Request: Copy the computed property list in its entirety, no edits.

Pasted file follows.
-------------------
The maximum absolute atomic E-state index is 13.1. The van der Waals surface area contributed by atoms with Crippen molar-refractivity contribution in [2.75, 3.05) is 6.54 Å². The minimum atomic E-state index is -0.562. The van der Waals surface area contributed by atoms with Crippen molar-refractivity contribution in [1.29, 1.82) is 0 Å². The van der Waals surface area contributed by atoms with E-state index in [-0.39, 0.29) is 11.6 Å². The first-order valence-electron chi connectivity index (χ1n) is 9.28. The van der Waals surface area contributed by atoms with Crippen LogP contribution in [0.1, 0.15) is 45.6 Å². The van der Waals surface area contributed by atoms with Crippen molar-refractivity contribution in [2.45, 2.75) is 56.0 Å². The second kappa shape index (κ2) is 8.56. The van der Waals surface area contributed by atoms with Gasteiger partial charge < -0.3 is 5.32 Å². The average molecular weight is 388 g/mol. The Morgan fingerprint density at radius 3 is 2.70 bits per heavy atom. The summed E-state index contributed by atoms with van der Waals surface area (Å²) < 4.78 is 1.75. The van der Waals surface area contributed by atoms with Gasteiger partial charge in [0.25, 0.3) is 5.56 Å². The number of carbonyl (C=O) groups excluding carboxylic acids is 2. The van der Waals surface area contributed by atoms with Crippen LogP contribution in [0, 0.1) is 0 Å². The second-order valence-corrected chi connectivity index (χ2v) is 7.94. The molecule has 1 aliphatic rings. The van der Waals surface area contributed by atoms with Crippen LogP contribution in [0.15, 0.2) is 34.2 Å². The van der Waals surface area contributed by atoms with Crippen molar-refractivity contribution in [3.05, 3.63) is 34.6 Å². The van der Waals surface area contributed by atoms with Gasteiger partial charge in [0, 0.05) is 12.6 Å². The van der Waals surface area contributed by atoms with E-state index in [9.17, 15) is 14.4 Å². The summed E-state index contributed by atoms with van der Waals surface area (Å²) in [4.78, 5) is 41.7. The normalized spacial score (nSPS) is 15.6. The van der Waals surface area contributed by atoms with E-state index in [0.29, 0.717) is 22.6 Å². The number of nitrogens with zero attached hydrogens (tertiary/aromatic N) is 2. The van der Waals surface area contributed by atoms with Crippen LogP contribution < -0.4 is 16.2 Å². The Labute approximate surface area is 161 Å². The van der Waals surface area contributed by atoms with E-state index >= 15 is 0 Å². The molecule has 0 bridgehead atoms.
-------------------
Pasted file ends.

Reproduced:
The maximum absolute atomic E-state index is 13.1. The van der Waals surface area contributed by atoms with Crippen molar-refractivity contribution in [2.75, 3.05) is 6.54 Å². The minimum atomic E-state index is -0.562. The van der Waals surface area contributed by atoms with Crippen molar-refractivity contribution in [1.29, 1.82) is 0 Å². The van der Waals surface area contributed by atoms with E-state index in [-0.39, 0.29) is 11.6 Å². The first-order valence-electron chi connectivity index (χ1n) is 9.28. The van der Waals surface area contributed by atoms with Crippen LogP contribution in [0.1, 0.15) is 45.6 Å². The van der Waals surface area contributed by atoms with Crippen molar-refractivity contribution in [2.45, 2.75) is 56.0 Å². The second kappa shape index (κ2) is 8.56. The van der Waals surface area contributed by atoms with Gasteiger partial charge < -0.3 is 5.32 Å². The average molecular weight is 388 g/mol. The Morgan fingerprint density at radius 3 is 2.70 bits per heavy atom. The summed E-state index contributed by atoms with van der Waals surface area (Å²) < 4.78 is 1.75. The van der Waals surface area contributed by atoms with Gasteiger partial charge in [0.25, 0.3) is 5.56 Å². The number of carbonyl (C=O) groups excluding carboxylic acids is 2. The van der Waals surface area contributed by atoms with Crippen LogP contribution in [0, 0.1) is 0 Å². The second-order valence-corrected chi connectivity index (χ2v) is 7.94. The molecule has 1 aliphatic rings. The van der Waals surface area contributed by atoms with Crippen LogP contribution in [0.15, 0.2) is 34.2 Å². The van der Waals surface area contributed by atoms with Crippen molar-refractivity contribution in [3.05, 3.63) is 34.6 Å². The van der Waals surface area contributed by atoms with Gasteiger partial charge in [0, 0.05) is 12.6 Å². The van der Waals surface area contributed by atoms with E-state index in [9.17, 15) is 14.4 Å². The summed E-state index contributed by atoms with van der Waals surface area (Å²) in [4.78, 5) is 41.7. The normalized spacial score (nSPS) is 15.6. The van der Waals surface area contributed by atoms with E-state index in [0.29, 0.717) is 22.6 Å². The number of nitrogens with zero attached hydrogens (tertiary/aromatic N) is 2. The van der Waals surface area contributed by atoms with Crippen LogP contribution < -0.4 is 16.2 Å². The Labute approximate surface area is 161 Å². The van der Waals surface area contributed by atoms with E-state index >= 15 is 0 Å². The molecule has 0 bridgehead atoms.